Always “eating the lemon” sucks

A nice remark in the book “solving the procrastination puzzle” is that if you always do the things you dislike first and when you want to get it over with quickly, this is also a form of procrastination. I recognized this from my own life. I tend to do everything I don’t feel like doing immediately to just get it over with. The downside of this is maybe not doing the specific task properly, risking mistakes. Also, if we do not take our time to finish a certain task, we do not take our time to learn and to evaluate all options. Lastly, I personally do not feel relaxed if I want to finish as much as possible in a short time. This way, not procrastinating is not really beneficial.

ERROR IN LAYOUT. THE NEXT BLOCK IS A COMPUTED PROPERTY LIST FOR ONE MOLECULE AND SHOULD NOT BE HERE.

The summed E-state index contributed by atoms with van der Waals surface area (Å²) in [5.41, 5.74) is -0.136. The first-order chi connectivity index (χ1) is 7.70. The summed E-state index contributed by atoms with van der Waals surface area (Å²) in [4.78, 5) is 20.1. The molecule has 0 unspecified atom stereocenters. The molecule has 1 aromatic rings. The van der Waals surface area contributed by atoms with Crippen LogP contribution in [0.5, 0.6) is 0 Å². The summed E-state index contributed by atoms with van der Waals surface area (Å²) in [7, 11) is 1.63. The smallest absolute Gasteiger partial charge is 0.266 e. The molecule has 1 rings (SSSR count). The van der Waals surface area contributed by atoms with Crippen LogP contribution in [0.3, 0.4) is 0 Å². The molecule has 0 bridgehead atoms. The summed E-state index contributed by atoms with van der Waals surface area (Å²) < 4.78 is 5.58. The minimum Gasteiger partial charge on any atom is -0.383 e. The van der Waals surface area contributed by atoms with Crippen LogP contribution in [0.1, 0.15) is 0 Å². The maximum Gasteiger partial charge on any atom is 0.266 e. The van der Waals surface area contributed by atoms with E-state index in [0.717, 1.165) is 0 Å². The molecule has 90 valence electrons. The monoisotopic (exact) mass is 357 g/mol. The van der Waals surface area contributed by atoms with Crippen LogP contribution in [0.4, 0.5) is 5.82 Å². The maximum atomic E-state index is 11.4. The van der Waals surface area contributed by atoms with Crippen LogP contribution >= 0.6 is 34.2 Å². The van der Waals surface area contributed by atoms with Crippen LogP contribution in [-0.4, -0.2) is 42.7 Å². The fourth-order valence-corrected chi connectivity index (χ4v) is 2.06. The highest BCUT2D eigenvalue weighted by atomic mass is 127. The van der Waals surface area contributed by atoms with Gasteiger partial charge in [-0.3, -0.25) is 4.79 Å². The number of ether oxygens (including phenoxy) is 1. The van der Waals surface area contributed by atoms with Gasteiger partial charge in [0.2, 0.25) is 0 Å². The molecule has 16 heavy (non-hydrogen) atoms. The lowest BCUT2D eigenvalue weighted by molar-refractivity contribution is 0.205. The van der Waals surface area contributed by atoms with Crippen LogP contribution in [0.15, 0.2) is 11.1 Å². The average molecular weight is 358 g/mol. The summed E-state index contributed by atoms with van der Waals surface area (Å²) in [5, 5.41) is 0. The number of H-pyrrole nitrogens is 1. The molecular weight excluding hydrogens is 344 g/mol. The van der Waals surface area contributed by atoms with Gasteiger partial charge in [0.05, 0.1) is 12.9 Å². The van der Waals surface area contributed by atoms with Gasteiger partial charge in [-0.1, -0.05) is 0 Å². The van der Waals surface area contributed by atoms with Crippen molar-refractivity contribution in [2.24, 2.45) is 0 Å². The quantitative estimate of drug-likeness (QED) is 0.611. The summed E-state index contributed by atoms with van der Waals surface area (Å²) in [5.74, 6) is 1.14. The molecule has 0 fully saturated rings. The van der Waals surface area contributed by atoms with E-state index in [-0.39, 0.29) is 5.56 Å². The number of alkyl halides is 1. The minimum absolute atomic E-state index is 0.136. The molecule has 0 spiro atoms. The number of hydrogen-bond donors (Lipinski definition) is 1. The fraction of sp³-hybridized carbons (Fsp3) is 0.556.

3 Tips to stop procrastinating

Fortunately, there are multiple strategies we can apply to combat the seductive voice of procrastination. The tips are:

  1. Being mindful
  2. Make a decision upfront to not procrastinate
  3. Do something even if you don’t feel like it

Being mindful

When you want procrastinate less, it is a good idea to be mindful about this. See what happens when you start to procrastinate. What are you thinking? Are you coming up with rationalizations? When you notice this happens, be firm with yourself and do the difficult task anyway. Practicing meditation can really help with building this skill.

Making decision upfront not to procrastinate